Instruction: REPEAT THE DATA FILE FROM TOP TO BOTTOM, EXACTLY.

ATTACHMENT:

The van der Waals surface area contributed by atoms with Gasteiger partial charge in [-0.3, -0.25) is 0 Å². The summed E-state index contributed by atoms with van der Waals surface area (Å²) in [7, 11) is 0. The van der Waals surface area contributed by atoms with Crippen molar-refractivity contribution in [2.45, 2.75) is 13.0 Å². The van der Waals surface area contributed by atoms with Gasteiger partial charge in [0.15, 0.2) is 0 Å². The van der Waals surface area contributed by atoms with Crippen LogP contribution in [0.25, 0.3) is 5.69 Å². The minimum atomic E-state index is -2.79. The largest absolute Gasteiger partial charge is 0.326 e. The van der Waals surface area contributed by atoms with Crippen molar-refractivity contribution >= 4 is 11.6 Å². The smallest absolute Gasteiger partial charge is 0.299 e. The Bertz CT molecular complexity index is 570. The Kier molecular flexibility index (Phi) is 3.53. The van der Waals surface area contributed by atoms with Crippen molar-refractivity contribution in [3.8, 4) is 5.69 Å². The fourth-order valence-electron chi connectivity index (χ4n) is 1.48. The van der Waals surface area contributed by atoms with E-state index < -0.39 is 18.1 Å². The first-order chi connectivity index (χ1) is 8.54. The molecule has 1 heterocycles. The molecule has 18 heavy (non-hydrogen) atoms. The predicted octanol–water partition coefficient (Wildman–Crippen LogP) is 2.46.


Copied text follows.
The van der Waals surface area contributed by atoms with Gasteiger partial charge in [-0.3, -0.25) is 0 Å². The summed E-state index contributed by atoms with van der Waals surface area (Å²) in [7, 11) is 0. The van der Waals surface area contributed by atoms with Crippen molar-refractivity contribution in [2.45, 2.75) is 13.0 Å². The van der Waals surface area contributed by atoms with Gasteiger partial charge in [0.15, 0.2) is 0 Å². The van der Waals surface area contributed by atoms with Crippen LogP contribution in [0.25, 0.3) is 5.69 Å². The minimum atomic E-state index is -2.79. The largest absolute Gasteiger partial charge is 0.326 e. The van der Waals surface area contributed by atoms with Crippen molar-refractivity contribution >= 4 is 11.6 Å². The smallest absolute Gasteiger partial charge is 0.299 e. The Bertz CT molecular complexity index is 570. The Kier molecular flexibility index (Phi) is 3.53. The van der Waals surface area contributed by atoms with Crippen molar-refractivity contribution in [3.8, 4) is 5.69 Å². The fourth-order valence-electron chi connectivity index (χ4n) is 1.48. The van der Waals surface area contributed by atoms with E-state index < -0.39 is 18.1 Å². The first-order chi connectivity index (χ1) is 8.54. The molecule has 1 heterocycles. The molecule has 18 heavy (non-hydrogen) atoms. The predicted octanol–water partition coefficient (Wildman–Crippen LogP) is 2.46.